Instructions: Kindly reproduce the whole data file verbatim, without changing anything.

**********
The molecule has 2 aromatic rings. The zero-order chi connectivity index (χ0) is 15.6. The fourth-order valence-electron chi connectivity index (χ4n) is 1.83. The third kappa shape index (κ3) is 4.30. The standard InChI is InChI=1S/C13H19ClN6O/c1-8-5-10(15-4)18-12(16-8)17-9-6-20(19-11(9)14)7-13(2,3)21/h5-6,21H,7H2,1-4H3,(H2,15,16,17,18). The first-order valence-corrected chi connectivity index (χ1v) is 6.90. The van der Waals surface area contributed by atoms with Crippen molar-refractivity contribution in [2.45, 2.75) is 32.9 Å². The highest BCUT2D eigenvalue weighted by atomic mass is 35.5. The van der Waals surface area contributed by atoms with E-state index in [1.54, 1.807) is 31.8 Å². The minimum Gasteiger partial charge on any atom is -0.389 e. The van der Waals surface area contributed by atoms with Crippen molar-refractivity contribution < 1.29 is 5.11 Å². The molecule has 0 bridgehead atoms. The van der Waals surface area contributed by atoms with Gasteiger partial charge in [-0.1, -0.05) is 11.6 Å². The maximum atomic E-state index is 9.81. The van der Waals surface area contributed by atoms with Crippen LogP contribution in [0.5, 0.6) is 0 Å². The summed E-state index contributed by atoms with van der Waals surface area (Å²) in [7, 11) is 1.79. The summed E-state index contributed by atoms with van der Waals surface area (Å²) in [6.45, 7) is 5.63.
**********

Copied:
The molecule has 2 aromatic rings. The zero-order chi connectivity index (χ0) is 15.6. The fourth-order valence-electron chi connectivity index (χ4n) is 1.83. The third kappa shape index (κ3) is 4.30. The standard InChI is InChI=1S/C13H19ClN6O/c1-8-5-10(15-4)18-12(16-8)17-9-6-20(19-11(9)14)7-13(2,3)21/h5-6,21H,7H2,1-4H3,(H2,15,16,17,18). The first-order valence-corrected chi connectivity index (χ1v) is 6.90. The van der Waals surface area contributed by atoms with Crippen molar-refractivity contribution in [2.45, 2.75) is 32.9 Å². The highest BCUT2D eigenvalue weighted by atomic mass is 35.5. The van der Waals surface area contributed by atoms with E-state index in [1.54, 1.807) is 31.8 Å². The minimum Gasteiger partial charge on any atom is -0.389 e. The van der Waals surface area contributed by atoms with Crippen molar-refractivity contribution < 1.29 is 5.11 Å². The molecule has 0 bridgehead atoms. The van der Waals surface area contributed by atoms with Gasteiger partial charge in [-0.1, -0.05) is 11.6 Å². The maximum atomic E-state index is 9.81. The van der Waals surface area contributed by atoms with Crippen LogP contribution in [0.5, 0.6) is 0 Å². The summed E-state index contributed by atoms with van der Waals surface area (Å²) in [7, 11) is 1.79. The summed E-state index contributed by atoms with van der Waals surface area (Å²) in [6.45, 7) is 5.63.